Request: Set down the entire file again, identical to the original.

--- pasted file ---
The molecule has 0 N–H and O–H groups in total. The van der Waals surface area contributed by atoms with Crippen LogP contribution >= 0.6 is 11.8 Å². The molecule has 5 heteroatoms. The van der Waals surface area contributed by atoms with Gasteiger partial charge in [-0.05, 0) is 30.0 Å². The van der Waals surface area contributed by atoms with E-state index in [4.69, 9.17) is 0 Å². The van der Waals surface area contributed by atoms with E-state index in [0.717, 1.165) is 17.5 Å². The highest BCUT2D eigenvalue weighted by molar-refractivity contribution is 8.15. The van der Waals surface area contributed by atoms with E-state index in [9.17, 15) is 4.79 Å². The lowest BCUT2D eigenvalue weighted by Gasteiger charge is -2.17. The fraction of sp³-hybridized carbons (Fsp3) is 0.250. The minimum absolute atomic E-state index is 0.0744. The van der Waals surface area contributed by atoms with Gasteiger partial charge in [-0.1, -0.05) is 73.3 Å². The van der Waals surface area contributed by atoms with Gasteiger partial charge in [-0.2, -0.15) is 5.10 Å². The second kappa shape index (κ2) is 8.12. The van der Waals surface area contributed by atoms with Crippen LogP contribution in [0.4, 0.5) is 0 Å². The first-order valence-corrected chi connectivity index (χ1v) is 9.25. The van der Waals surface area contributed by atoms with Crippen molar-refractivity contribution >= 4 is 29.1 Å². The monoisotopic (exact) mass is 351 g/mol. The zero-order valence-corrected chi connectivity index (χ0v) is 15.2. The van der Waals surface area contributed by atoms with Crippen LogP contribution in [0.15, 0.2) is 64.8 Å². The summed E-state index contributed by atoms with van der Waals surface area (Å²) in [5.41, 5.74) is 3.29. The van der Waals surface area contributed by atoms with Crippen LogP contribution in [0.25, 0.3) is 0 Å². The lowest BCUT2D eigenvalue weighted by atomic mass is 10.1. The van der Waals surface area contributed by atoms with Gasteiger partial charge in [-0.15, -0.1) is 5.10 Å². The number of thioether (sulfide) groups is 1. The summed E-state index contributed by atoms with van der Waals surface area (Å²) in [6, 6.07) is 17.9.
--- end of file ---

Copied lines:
The molecule has 0 N–H and O–H groups in total. The van der Waals surface area contributed by atoms with Crippen LogP contribution >= 0.6 is 11.8 Å². The molecule has 5 heteroatoms. The van der Waals surface area contributed by atoms with Gasteiger partial charge in [-0.05, 0) is 30.0 Å². The van der Waals surface area contributed by atoms with E-state index in [4.69, 9.17) is 0 Å². The van der Waals surface area contributed by atoms with E-state index in [0.717, 1.165) is 17.5 Å². The highest BCUT2D eigenvalue weighted by molar-refractivity contribution is 8.15. The van der Waals surface area contributed by atoms with E-state index in [9.17, 15) is 4.79 Å². The lowest BCUT2D eigenvalue weighted by Gasteiger charge is -2.17. The fraction of sp³-hybridized carbons (Fsp3) is 0.250. The minimum absolute atomic E-state index is 0.0744. The van der Waals surface area contributed by atoms with Gasteiger partial charge in [-0.1, -0.05) is 73.3 Å². The van der Waals surface area contributed by atoms with Gasteiger partial charge in [-0.2, -0.15) is 5.10 Å². The second kappa shape index (κ2) is 8.12. The van der Waals surface area contributed by atoms with Crippen LogP contribution in [0.4, 0.5) is 0 Å². The first-order valence-corrected chi connectivity index (χ1v) is 9.25. The van der Waals surface area contributed by atoms with Crippen molar-refractivity contribution >= 4 is 29.1 Å². The monoisotopic (exact) mass is 351 g/mol. The zero-order valence-corrected chi connectivity index (χ0v) is 15.2. The van der Waals surface area contributed by atoms with Crippen LogP contribution in [0.15, 0.2) is 64.8 Å². The summed E-state index contributed by atoms with van der Waals surface area (Å²) in [5.41, 5.74) is 3.29. The van der Waals surface area contributed by atoms with Crippen LogP contribution in [0.25, 0.3) is 0 Å². The lowest BCUT2D eigenvalue weighted by atomic mass is 10.1. The van der Waals surface area contributed by atoms with Gasteiger partial charge in [-0.15, -0.1) is 5.10 Å². The number of thioether (sulfide) groups is 1. The summed E-state index contributed by atoms with van der Waals surface area (Å²) in [6, 6.07) is 17.9.